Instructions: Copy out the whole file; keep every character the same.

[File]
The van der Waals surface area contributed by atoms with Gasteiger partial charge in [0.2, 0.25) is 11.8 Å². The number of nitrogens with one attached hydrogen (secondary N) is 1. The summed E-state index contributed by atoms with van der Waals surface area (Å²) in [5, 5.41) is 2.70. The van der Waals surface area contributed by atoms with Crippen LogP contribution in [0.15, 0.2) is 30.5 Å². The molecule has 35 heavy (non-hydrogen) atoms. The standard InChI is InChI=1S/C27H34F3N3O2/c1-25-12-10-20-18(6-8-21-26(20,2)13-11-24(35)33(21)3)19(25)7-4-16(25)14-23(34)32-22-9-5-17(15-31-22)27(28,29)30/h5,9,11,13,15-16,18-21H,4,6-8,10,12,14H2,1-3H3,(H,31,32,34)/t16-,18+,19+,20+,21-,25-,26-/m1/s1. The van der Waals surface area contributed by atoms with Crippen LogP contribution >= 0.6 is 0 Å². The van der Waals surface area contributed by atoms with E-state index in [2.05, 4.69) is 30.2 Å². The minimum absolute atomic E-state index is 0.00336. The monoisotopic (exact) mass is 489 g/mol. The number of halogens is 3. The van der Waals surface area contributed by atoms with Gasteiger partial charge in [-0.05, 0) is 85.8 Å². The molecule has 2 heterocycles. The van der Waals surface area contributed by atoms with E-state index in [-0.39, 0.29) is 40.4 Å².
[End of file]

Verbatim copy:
The van der Waals surface area contributed by atoms with Gasteiger partial charge in [0.2, 0.25) is 11.8 Å². The number of nitrogens with one attached hydrogen (secondary N) is 1. The summed E-state index contributed by atoms with van der Waals surface area (Å²) in [5, 5.41) is 2.70. The van der Waals surface area contributed by atoms with Crippen LogP contribution in [0.15, 0.2) is 30.5 Å². The molecule has 35 heavy (non-hydrogen) atoms. The standard InChI is InChI=1S/C27H34F3N3O2/c1-25-12-10-20-18(6-8-21-26(20,2)13-11-24(35)33(21)3)19(25)7-4-16(25)14-23(34)32-22-9-5-17(15-31-22)27(28,29)30/h5,9,11,13,15-16,18-21H,4,6-8,10,12,14H2,1-3H3,(H,31,32,34)/t16-,18+,19+,20+,21-,25-,26-/m1/s1. The van der Waals surface area contributed by atoms with Crippen LogP contribution >= 0.6 is 0 Å². The van der Waals surface area contributed by atoms with E-state index in [2.05, 4.69) is 30.2 Å². The minimum absolute atomic E-state index is 0.00336. The monoisotopic (exact) mass is 489 g/mol. The number of halogens is 3. The van der Waals surface area contributed by atoms with Gasteiger partial charge in [-0.05, 0) is 85.8 Å². The molecule has 2 heterocycles. The van der Waals surface area contributed by atoms with E-state index in [-0.39, 0.29) is 40.4 Å².